2. Automated access to the German transparency register

With the entry into force of the new version of the AMLA, the authorities listed in sec. 23 para. 1 sent. 1 no. 1 AMLA (including supervisory authorities, the Central Financial Transaction Investigation Authority, law enforcement authorities, courts) and certain so-called "privileged obligated parties" (credit institutions, financial services institutions, payment institutions, e-money institutions, insurance companies and notaries) are to be provided with automated access to the German transparency register as of January 1, 2023 (sec. 23 para. 3, sec. 59 para. 3 AMLA n.v.). However, the requirements for the inspection should remain unaffected by this. An automated inspection is therefore also only permitted for authorities in order to fulfill their statutory duties and for obligated parties in order to fulfill their due diligence obligations (sec. 23 para. 6 AMLA, n.v.).

3. Data to be notified regarding the beneficial owner | Data on nationality

Under the new version of the AMLA, all nationalities must henceforth be notified to the German transparency register in the case of multiple nationalities of a beneficial owner, in addition to the information on first name and surname, date of birth, place of residence and type and scope of the economic interest (sec. 19 para. 1 no. 5 AMLA, n.v.). However, a corresponding cause-related updating obligation is not triggered hereby. According to the official justification of the AMLA, companies whose beneficial owners are already entered in the German transparency register do not have to update the missing information until they update the information on their beneficial owners on a regular basis (Bundestag document no. 19/28164, page 48).

 

VI. Conclusion

According to the official justification of the AMLA, the number of German companies subject to notification obligations will increase to approximately 2.3 million with the conversion of the German transparency register into a full register (Bundestag document no. 19/28164, page 33).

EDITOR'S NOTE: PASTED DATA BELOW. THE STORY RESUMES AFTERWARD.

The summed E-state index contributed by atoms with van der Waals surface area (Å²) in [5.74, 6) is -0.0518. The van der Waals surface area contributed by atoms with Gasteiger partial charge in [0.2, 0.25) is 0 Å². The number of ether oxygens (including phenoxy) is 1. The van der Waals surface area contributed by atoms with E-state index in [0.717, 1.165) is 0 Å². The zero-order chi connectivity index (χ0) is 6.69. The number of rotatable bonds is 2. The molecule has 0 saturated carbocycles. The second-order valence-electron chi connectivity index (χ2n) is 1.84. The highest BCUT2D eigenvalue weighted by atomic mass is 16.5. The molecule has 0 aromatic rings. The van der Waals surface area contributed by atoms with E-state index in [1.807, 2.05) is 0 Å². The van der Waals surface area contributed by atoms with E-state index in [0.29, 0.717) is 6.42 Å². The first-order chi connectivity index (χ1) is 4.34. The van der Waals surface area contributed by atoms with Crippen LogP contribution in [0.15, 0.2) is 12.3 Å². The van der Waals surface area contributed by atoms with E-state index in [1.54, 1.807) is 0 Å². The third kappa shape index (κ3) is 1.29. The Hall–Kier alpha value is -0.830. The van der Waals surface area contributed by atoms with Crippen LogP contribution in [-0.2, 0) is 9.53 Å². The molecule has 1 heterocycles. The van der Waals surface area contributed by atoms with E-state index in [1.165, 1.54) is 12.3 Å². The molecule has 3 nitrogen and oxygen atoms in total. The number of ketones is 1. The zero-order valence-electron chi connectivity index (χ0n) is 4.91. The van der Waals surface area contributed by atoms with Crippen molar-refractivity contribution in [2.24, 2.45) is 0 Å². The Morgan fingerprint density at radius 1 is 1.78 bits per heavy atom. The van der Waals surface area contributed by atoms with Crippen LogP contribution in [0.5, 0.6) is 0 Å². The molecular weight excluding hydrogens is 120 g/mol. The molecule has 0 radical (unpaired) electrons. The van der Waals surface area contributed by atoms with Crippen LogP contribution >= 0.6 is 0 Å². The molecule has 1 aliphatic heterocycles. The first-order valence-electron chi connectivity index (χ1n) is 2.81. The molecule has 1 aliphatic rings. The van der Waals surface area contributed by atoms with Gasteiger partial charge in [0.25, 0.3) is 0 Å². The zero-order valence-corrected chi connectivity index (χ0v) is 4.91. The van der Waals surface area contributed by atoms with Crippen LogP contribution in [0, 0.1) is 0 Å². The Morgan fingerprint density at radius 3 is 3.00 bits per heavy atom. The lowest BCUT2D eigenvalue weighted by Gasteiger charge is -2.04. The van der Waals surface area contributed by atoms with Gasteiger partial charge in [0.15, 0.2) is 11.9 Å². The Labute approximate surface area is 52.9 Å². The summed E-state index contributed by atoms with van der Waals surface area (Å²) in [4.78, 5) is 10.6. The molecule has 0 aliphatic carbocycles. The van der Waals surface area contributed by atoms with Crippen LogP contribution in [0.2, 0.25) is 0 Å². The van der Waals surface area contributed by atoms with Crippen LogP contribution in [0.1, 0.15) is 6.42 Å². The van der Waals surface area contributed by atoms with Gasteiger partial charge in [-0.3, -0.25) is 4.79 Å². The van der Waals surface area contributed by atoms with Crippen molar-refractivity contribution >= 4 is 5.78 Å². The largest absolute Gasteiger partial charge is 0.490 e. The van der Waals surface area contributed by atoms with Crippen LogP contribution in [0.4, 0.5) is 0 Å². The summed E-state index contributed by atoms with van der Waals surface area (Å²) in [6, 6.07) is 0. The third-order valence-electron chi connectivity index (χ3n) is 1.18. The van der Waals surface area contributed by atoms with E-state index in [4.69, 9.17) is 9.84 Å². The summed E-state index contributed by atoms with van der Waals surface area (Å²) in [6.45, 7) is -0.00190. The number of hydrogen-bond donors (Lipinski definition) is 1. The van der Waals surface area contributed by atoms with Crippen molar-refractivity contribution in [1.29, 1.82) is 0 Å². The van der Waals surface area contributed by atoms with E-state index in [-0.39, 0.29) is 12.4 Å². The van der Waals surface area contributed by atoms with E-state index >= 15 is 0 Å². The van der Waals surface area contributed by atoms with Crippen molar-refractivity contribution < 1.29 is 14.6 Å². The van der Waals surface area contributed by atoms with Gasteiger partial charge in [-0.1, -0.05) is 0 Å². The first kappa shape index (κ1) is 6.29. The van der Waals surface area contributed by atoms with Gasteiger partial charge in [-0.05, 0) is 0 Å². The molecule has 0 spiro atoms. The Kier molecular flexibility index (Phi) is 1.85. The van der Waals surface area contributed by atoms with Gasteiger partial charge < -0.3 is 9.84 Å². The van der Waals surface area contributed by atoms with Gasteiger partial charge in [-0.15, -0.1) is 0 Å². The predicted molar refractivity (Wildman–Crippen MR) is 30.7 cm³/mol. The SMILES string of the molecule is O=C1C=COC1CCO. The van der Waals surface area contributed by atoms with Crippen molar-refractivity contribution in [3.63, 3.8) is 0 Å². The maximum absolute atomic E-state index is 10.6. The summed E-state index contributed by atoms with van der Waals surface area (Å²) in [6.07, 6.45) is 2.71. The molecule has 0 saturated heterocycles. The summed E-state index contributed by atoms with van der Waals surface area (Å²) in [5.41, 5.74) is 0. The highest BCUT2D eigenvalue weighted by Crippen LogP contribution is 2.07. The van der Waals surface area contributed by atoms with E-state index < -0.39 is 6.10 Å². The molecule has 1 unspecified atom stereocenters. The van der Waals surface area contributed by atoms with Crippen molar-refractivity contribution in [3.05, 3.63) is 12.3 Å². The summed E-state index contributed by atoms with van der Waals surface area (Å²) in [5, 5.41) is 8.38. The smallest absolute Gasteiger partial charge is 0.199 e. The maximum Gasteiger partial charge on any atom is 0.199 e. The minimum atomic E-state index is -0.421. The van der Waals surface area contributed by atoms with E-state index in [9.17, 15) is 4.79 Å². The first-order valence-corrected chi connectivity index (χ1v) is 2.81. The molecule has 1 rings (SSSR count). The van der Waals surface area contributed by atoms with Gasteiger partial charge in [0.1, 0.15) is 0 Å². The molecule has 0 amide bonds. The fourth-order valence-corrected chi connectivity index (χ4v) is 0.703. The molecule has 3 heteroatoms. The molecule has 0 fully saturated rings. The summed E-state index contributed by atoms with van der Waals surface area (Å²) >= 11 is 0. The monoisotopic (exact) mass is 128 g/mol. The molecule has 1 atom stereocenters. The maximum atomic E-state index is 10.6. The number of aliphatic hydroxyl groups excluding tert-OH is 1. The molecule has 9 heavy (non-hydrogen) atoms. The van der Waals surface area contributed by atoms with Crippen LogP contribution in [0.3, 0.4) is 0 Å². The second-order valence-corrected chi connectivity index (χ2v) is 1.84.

With regard to the emerging additional effort, the management or the respective anti-money laundering officers of a company must take into account not only the effort for the respective initial notifications and the regular review of the transparency register accounts with regard to the need for updates, but also, in the case of so-called "fictitious beneficial owners", the maintenance and timely implementation of required notifications of changes to the German transparency register in case of any personnel changes at the management level (change of managing director, dismissal of the chairman of the board of directors, etc.).

Due to the current lack of notification relevance regarding the determination of beneficial owners of companies listed on the stock exchange, no administrative practice has developed so far. This also applies to the question of the specific conditions under which a shareholding of less than 25% is to be recognized in the context of the determination of beneficial owners and at which amount or according to what criteria this threshold is to be determined. Anti-money laundering officers should constantly observe the development of the administrative practice of the anti-money laundering supervisory authorities (German Federal Administration Office, German Federal Financial Supervisory Authority, etc.) in order to ensure a timely execution of any required notifications (of changes).

EU-wide operating groups should not only define uniform standards for the determination of their group companies’ beneficial owners under consideration of the relevant national provisions for the respective group companies, but should also carry out a central and uniform examination of notification obligations. Taking into account the upcoming interconnection of the European transparency registers, divergent notifications to the member states’ registers should – under consideration of the respectively applicable national implementation laws of the 5th EU Anti-Money Laundering Directive – be avoided.

Since violations of the notification obligations to the German transparency register, which now apply to all companies, constitute administrative offenses and are subject to severe fines, companies should take precautions to be able to comply with their notification obligations to the German transparency register in due time before the relevant transitional periods expire.